Monday evening, the week we are due to leave for the John Muir Trail on Thursday:
Pack has been packed and repacked and is now perfect, resupply bucket has been mailed to our halfway point: the Muir Trail Ranch, toenails are trimmed super short, there’s no rain in the immediate forecast, the water crossings are low, and I have a box with pajamas, bikini, and clean clothes to send ahead to the hotel for after; we couldn’t be more ready. I woke up at 6pm for my last shift at work before the trip and glanced at my notifications when I hit the snooze button: 19 texts?? 4 or 5 I can understand but 19? Something’s wrong. My heart sank. I clicked, and held my breath. The first message I see is a news article about California and the wildfires. Then I see one from my hiking partner that starts “I’m devastated.” And from friends asking if this meant the trip was cancelled.
Yes, that’s what it meant.
They needed to use all the resources they have to fight the fires threatening the Sequoias, so they’re closing all national forest land from the following day until the day we were due to fly home.
Poof! Just like that, the dream is gone.
I stared at my backpack, my guidebook, my countdown on the calendar, the floor. Mourning, shocked but not. I grew up in California, I know what it does. I knew September was a risky time, and I said all along that I was less worried about our fitness or preparedness than I was about the fires. Somewhere in the back of my mind the trip was an “if” until we were sitting in the hot tub in Lone Pine after finishing the trek, going through pictures and eating all the food we could find.
But that wouldn’t be happening.
But here’s the thing: when you spend this much time in the mountains, the weather is going to disrupt your itinerary from time to time. And you become accepting over the years, you become adaptable, good at not getting too attached to a specific plan, ready to change gears or stay home or whip up an alternate adventure. I could hear Ross’s voice in my head from the Friends episode where they’re moving the couch up the stairs: PIVOT!
Weather is fickle, mountain weather even more so. The higher the altitude the more chance for extremes and unpleasantness. The day I was shivering in seven top layers and three bottom layers on the summit of Rainier, it was 80 and sunny in town. I’ve been caught in rain that didn’t exist on the drive home, only on the mad dash to the parking lot. We get sunburned in blinding bright sky above the clouds while the city folk enjoy a quiet gloomy day. Countless times we cancel climbs, change locations, change from rain to snow gear, pull over to check conditions in other areas when the intended one is wet and blustery. I believe that being able to roll with nature’s changes is one of the key characteristics of a mountain person, and have noticed the people who are the least happy hikers are the ones who get all pouty when nature doesn’t cooperate with their “plans.” Nature cares not of our plans. She has bigger fish to fry than to worry about who’s out getting what Insta shot.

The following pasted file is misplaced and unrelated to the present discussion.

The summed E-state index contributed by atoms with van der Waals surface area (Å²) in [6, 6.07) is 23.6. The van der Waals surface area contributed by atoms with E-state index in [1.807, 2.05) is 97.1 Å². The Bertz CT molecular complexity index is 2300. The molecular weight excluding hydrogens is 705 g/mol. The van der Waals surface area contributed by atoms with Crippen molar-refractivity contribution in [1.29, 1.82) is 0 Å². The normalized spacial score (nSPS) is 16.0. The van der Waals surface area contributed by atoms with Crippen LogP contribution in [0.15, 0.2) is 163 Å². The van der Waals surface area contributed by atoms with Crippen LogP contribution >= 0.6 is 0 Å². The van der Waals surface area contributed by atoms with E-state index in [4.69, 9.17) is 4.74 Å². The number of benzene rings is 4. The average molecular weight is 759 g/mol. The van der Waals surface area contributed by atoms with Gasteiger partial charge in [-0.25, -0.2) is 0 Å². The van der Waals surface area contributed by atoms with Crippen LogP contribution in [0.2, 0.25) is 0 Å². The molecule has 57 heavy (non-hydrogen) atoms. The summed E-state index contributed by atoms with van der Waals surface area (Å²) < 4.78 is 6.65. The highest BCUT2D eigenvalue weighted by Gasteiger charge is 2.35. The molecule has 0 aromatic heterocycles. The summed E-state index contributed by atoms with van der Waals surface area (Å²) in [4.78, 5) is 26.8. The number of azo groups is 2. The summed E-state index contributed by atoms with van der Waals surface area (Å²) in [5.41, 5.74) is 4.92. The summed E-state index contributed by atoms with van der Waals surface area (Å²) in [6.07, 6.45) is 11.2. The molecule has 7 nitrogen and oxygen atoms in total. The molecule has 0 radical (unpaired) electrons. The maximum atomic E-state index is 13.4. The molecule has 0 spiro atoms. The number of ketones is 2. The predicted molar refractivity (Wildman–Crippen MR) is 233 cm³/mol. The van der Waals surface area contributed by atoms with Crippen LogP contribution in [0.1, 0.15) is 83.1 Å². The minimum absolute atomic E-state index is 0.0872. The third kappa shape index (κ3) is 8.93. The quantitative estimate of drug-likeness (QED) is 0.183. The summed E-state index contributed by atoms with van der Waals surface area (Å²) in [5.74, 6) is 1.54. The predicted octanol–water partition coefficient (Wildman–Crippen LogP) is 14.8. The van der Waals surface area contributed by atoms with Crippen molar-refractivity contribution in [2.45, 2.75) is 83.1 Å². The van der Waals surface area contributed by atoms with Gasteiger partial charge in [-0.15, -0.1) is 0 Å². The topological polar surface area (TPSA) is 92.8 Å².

So we pivot. PIVOT! No time to mope around, it’s September and winter is just around the corner.
We took a short moment to grieve, then after a brief deliberation, we knew our Plan B. It was something we had both had our eye on for years, and had tried to get permits for, but always wondered when (or if) we’d ever get lucky enough to win that lottery, or when we’d have the time to try for a walk-up permit. Now. We have the time now. The window is wide open, work, kids, prep, fitness, gear, weather, obligations, our slates were clean and everything was pointing to YES. And so it was decided: we’d shoot for the rare and elusive walk-up permit to do the 93-mile Wonderland Trail around Mount Rainier.
Thursday at 4 in the morning:
I drove the couple hours to the ranger station in the dark, wanting to be first in line. I had six different itineraries with me, as I’d heard the rangers don’t help plan, you have to arrive with a plan. I stood in the cold at the Longmire ranger station with three other hikers, flipping through the camp reservation binder, looking at the map, looking at my itineraries, making adjustments, checking the time every few minutes. I stared through the window as the ranger got ready to open the doors.
After a bit of finagling–she was more helpful than I heard they were supposed to be–we had a full loop, counterclockwise, eight days, starting the following morning. I walked to my truck holding the permit and trying not to skip, or sing. I had butterflies in my stomach and a huge grin on my face.
Another dream was coming true instead of the one I thought was going to, and it was one I’ve had for a long time and never thought it would happen, but it’s about to: starting the next day, with a few of the most popular camps, good distances between camps, and with a full week of no precipitation (some of you will get how rare just that part is). It fell into place, in that uncanny and perfect way things that are meant to be do.
Wendy Harrington is a California native who has lived in a small town at the foothills of the Cascade Mountains in Washington state since 2001. Her love of trail running and peakbagging has led her to summit all five Washington volcanoes, climb to the high points of three states, and put nearly a thousand miles a year on her boots. Her loves include ridgelines, saddles, granite, one-day pushes on big mountains, anything volcanic, long solo days, and objectives that push limits and test endurance.